Pursuant to the CA 2010, there are three ways in which an investigation can be initiated by the MyCC: on the MyCC’s own initiative, on the direction of the Minister15 or following a complaint by any affected party.16 Hence, any person or enterprise who believes that an enterprise is engaging in an anticompetitive merger may lodge a complaint to the MyCC to investigate whether such merger infringes the CA 2010.

It is also noteworthy that the MyCC Guidelines on Complaint Procedures are not exhaustive and do not set a limit on the investigation and enforcement activities of the MyCC. The CA 2010 confers extensive investigation powers on the MyCC, as it provides the officers of the MyCC investigating any offence under the CA 2010 with all or any of the powers of a police officer in relation to police investigations in seizable cases as provided for under the Criminal Procedure Code.17

The Competition Appeal Tribunal was established pursuant to the CA 201018 as a specialised court to hear appeals against a decision made by the MyCC, whether it is a direction, finding of non-infringement or decision of infringement. Any enterprise or person whose interest is directly or indirectly affected by any decision made by the MyCC can file a notice of appeal with the Competition Appeal Tribunal, whose decision shall be ‘final and binding on the parties to the appeal’.19 An appeal must be filed within 30 days from the date of such decision.20

Pending the appeal, the MyCC’s decision will still be binding and enforceable until and unless the Competition Appeal Tribunal grants a stay of the decision.21 On appeal, the Competition Appeal Tribunal may confirm, vary or set aside decisions of the MyCC, remit the matter to the MyCC for further consideration or make any other decisions that the MyCC itself could have made.22 A decision made by the Competition Appeal Tribunal may, with the leave of the High Court, be enforced in the same manner as a judgment or order to the same effect.23 The decision by the Competition Appeal Tribunal is final and binding on the parties to the appeal.24

The CA 2010 also allows an enterprise or person whose interests are directly or indirectly affected by the enterprises that have engaged in the prohibited anticompetitive practices to take private action in a court of law.25

With the recent enactment of MACA 2015, merger control has been introduced over the aviation service market in Malaysia. The Competition Appeal Tribunal’s decision in setting aside the 10 million ringgit fine imposed on the country’s two major carriers, Malaysia Airlines and AirAsia, will arguably provide some guidance to the MAC, which has taken over the power to regulate economic matters relating to the aviation industry. Although it has introduced a voluntary merger regime specific to the aviation industry, it remains unclear whether MACA 2015 will serve as the basis for the introduction of a generic type of merger control applicable to all industries.


The CA 2010 does not follow its European ancestors. In Malaysia, any commercial activity that has an effect on competition in any market in Malaysia, regardless of where the anticompetition action is implemented, will come under the purview of the CA 2010. This is similar to the approach taken by the United States, which adopts the ‘effect’ doctrine in its competition law regime. This ‘effect’ doctrine captures any behaviour that has an effect on the market.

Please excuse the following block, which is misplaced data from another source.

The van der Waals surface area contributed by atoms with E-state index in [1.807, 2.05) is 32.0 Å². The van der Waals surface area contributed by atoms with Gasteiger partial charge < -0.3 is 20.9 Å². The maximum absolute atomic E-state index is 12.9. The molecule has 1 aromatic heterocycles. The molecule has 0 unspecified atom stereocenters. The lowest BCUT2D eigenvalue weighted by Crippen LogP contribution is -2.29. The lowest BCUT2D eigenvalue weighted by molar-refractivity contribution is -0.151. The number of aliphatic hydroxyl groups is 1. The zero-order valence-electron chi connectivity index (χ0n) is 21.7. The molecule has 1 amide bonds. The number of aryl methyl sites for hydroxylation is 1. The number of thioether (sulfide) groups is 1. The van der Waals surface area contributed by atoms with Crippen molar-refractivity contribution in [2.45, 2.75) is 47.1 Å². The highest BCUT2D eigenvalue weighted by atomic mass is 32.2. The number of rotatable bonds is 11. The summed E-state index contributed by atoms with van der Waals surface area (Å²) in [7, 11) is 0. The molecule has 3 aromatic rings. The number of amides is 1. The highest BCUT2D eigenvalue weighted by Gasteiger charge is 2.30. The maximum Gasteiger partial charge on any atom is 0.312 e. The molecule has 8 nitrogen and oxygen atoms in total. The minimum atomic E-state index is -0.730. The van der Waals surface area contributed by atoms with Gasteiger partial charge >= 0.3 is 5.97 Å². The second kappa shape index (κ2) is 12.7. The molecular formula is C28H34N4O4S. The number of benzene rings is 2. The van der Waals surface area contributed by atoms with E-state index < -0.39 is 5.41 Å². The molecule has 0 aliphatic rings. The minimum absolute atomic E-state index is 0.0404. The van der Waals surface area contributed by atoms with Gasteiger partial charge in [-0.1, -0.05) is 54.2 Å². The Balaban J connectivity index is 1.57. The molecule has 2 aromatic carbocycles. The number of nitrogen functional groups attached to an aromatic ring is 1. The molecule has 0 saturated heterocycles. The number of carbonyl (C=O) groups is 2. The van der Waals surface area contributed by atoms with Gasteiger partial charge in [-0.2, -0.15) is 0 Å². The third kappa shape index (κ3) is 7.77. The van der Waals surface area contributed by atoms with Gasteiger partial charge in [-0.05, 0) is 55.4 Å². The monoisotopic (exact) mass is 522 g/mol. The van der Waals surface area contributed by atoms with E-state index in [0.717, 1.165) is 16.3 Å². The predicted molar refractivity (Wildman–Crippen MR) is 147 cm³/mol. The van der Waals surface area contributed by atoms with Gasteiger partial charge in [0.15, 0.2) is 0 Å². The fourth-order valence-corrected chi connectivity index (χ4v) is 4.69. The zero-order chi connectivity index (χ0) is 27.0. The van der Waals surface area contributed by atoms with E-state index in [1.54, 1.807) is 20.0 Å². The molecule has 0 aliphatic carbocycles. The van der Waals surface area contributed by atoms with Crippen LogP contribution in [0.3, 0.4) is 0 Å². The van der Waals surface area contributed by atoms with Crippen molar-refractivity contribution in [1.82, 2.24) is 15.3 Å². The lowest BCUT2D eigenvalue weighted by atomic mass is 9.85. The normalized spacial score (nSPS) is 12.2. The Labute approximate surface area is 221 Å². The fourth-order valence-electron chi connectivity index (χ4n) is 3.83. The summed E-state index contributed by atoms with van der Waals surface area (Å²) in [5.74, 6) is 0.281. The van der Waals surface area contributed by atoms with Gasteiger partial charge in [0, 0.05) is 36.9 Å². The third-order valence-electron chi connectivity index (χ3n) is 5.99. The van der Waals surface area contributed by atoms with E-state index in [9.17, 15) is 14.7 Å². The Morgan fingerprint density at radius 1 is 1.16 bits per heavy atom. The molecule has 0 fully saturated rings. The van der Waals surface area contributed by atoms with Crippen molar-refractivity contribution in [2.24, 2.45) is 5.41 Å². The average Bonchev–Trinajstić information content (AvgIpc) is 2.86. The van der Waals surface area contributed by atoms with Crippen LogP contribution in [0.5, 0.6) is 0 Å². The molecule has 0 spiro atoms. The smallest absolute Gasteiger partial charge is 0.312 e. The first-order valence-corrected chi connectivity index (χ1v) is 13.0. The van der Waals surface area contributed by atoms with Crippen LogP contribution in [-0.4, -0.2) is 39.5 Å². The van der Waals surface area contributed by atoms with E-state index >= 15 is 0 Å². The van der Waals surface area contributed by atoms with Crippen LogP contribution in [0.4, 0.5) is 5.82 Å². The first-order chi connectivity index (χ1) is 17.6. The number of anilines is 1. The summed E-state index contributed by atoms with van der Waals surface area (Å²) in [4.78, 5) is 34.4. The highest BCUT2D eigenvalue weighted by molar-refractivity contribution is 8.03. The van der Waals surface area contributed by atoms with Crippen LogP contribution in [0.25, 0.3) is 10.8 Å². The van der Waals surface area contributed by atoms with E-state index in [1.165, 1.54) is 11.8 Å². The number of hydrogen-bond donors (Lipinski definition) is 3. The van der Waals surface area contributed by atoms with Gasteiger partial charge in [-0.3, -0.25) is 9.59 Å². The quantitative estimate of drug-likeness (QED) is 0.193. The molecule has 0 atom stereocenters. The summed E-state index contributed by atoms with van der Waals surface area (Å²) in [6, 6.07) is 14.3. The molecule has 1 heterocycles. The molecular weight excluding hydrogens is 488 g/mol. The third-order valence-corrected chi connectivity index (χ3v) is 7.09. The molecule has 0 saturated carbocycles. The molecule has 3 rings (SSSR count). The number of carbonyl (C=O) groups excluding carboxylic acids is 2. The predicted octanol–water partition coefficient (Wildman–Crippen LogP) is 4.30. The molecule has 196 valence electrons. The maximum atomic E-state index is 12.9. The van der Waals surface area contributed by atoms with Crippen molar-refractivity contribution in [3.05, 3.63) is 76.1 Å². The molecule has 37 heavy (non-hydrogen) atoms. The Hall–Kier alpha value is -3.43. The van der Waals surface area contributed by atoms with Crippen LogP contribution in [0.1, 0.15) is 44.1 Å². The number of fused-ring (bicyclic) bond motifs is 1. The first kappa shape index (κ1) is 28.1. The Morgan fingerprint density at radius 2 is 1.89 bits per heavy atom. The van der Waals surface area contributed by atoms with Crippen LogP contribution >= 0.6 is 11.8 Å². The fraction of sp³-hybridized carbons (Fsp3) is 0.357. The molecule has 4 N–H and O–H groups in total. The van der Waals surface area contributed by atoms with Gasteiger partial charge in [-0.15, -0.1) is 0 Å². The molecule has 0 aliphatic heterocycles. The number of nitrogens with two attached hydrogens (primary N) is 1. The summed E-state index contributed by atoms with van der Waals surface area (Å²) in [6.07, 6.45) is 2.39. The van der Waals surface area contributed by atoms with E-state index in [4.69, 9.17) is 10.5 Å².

On the other hand, the EU adopts the ‘implementation’ doctrine, which holds that the EU has jurisdiction if the anticompetitive action is implemented within the EU. In such instance, an enterprise will be subjected to the EU competition law regime as long as the anticompetition action takes place within the EU market.

Therefore, it seems clear that a Malaysian enterprise can be subject to foreign competition regimes, while a foreign enterprise can also be subject to the CA 2010.

Despite having stated in its guidelines that relevant economic markets can extend to beyond a single country, the MyCC does not clarify further on how it will consider and deal with these foreign competitors, or explain the requisite standard of effect the behaviour of these foreign competitors must have on a market in Malaysia.

Notwithstanding the lack of a generic merger control regime in Malaysia, perhaps it is comforting to note that the SC is obliged under the 2010 Code to take into account ‘the desirability of ensuring that the acquisition of voting shares or control of companies takes place in an efficient, competitive and informed market’ while administering the Code and exercising its powers under the CMSA 2007.26 It is arguable, therefore, that the SC may possibly go one step beyond to scrutinise the anticompetitive effect in addition to reviewing a proposed merger solely in the context of compliance with the 2010 Code and the CMSA 2007. However, whether the SC will adopt such radical approach remains to be seen.

In addition, it remains unclear whether the recent introduction of MACA 2015 will serve as the basis for a generic type of merger control applicable to all industries in Malaysia.


As Malaysian companies are looking to expand into other parts of Asia and make their mark on the world stage, we expect to see merger and acquisition activities in Malaysia continuing to rise. While Malaysian companies will still acquire other local companies to power their expansion plans, acquisitions outside of Malaysia have become a more attractive growth route for many to enhance their regional or even global standing.

The establishment of the ASEAN Economic Community (AEC)27 in 2015 is said to be a major milestone in the regional economic integration agenda in ASEAN, offering opportunities in the form of a huge market of US$2.6 trillion and over 622 million people. Essentially, the formation of the AEC encourages greater connectivity and sectoral cooperation, which will see more companies making cross-border, strategic economic ventures.